A post-drive thank you!

OTW: bellyrubz

Our October donations drive has ended, and all we can say is wow: thank you so much. Bellyrubz for everyone!

We raised a grand total of US$10,573, plus that matching challenge grant of US$5000, for a total drive income of US$15,573. Thanks to you, this is our most successful fund drive yet.

We can’t thank you enough for your generosity and your support. Knowing that you’re behind us gives us renewed energy to dive into the projects we’re working on this year — and inspires us to aim toward even bigger and better things in Year Three.

If you weren’t able to donate this week, never fear. We make a special effort to raise funds twice a year, but you’re welcome to donate at any time, whether we’re having a formal donations / membership drive or not. And our fabulous membership premiums will continue to be available!

We also welcome contributions of time and energy — that’s what the OTW really runs on, and we really want your skills, talents, time, brainpower, and opinions! If you’d like to get involved with the OTW in the coming year, check out the Willing to Serve post and join our community of volunteers.

Thank you for your support and for being a part of the OTW!

Love,
The Development/Membership Committee

Link Roundup

A few legal stories that might be of interest to followers of the OTW:

From publicknowledge.org: UGC is More Than Hamsters on a Piano is an essay by Michael Weinberg at publicknowledge.org, talking about the “assumption that the UGC is essentially commercially worthless – it is all first grade ballet recitals, dogs jumping up and down, or kids falling off of skateboards. The real action (and money) is around the “real” content. Since the money will only come from the professional content, the concerns of today’s professional content owners (usually having to do with filtering or kicking people off of networks) tend to dominate the discussion.” But Weinberg points out that we are not all sitting around waiting for professionals to come and entertain us, and that today’s established studios may not have “the best interests of their future competitors at heart.”

From boingboing.net: Meet the 42 lucky people who got to see the secret copyright treaty: Fans should be aware that a number of parties are trying to negotiate an international, anti-copyright treaty “that contains provisions that criminalize non-commercial file-sharing; require net-wide wiretapping for copyright infringement and border-searches of hard-drives and other devices; and disconnection from the Internet for people accused of violating copyright.” A lot of people, including publicknowledge.org, BoingBoing, the EFF, and others–are protesting the secretive nature of these negotiations.

From Rachel Maddow: Hey, Rachel Maddow follows BoingBoing: could we love her more? Rachel interviews BoingBoing’s Xeni Jardin about the Ralph Lauren photoshop disaster–but gets that the real story was the attempted DMCA intimidation of BoingBoing after the fact, when reprinting the photoshopped image to mock it was a classic case of fair use. Because Boingboing’s ISP was in Canada, they didn’t have to comply with the DMCA, and Rachel immediately gets what she calls “the deeper part of this story”, that “ISPs just immediately cave whenever they’re confronted by anything like this, and it sort of hurts the first amendment.”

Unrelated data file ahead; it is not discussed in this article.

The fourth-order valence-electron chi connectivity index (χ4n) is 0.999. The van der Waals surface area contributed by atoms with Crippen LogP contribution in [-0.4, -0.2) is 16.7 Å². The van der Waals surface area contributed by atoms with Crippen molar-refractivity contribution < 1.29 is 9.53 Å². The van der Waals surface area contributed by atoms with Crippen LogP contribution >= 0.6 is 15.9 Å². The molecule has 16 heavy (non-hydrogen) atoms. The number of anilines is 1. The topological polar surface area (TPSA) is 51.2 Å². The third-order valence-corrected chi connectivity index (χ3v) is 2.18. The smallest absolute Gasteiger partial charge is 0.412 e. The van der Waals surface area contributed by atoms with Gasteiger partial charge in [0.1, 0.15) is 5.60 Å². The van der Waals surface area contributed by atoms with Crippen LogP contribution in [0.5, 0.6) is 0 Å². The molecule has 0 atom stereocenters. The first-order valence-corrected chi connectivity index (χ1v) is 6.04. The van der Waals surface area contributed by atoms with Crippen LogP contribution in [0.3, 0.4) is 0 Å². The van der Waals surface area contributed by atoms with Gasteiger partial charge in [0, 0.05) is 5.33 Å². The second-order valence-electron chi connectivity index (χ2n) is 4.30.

Lastly, our own Rebecca Tushnet caught the story that Mattel has licensed “Barbie Girl”. For those not familiar with the case, 12 years ago, Barbie sued the Danish pop band Aqua, claiming trademark and copyright infringement. The claim was dismissed and the song was ruled as protected speech. Now, Mattel has licensed and rewritten the song to promote its new line of Barbie products. If you can’t beat ’em…?

Donations drive update!

OTW: ohai!

The OTW’s second annual October donations drive is going strong. It’s been an amazing week. We’ve started offering donor premiums for the first time, which has inspired some truly lovely manips. (Also some icons featuring those manips, free to any good home!)

Plus we’ve received our first-ever anonymous challenge grant — an anonymous donor is going to match every dollar we raise during the second half of this donations drive, up to US$5000.

And OMG, fandom: we met our match. Thanks to your incredible generosity, we’ve raised just over US$5000 since we announced the challenge grant a few days ago. We are humbled and delighted by your generosity. And the drive isn’t over yet, so if you haven’t yet donated during this drive, there’s still time to do so! This donations drive ends at midnight UTC on October 19. (What time is that where you live? Find out here: http://www.timeanddate.com/worldclock/fixedtime.html?month=10&day=19&year=2009&hour=0&min=0&sec=0&p1=0)

We’ve raised almost US$8800 so far during this drive. Our last drive broke US$10,000 — can you help us top that? If you haven’t donated yet, please do! Funds donated during this drive will go toward our ongoing colocation and bandwidth costs (the Archive of Our Own will enter Open Beta soon), building up a safety net for the organization so that we always have funds in-hand to do the work we need to do, and funding the amazing projects we hope to add to our roster in 2010. (Plus: now you can opt to receive stickers and/or a mug!)

As a reminder: we’re also always looking for volunteers to help with our various projects. Whether or not you’re able to donate at this time, you can always write entries for Fanlore, help out our tag wranglers, or join one of our standing committees — information on that is available in our recent Willing to Serve post.

Thanks for being a part of the OTW!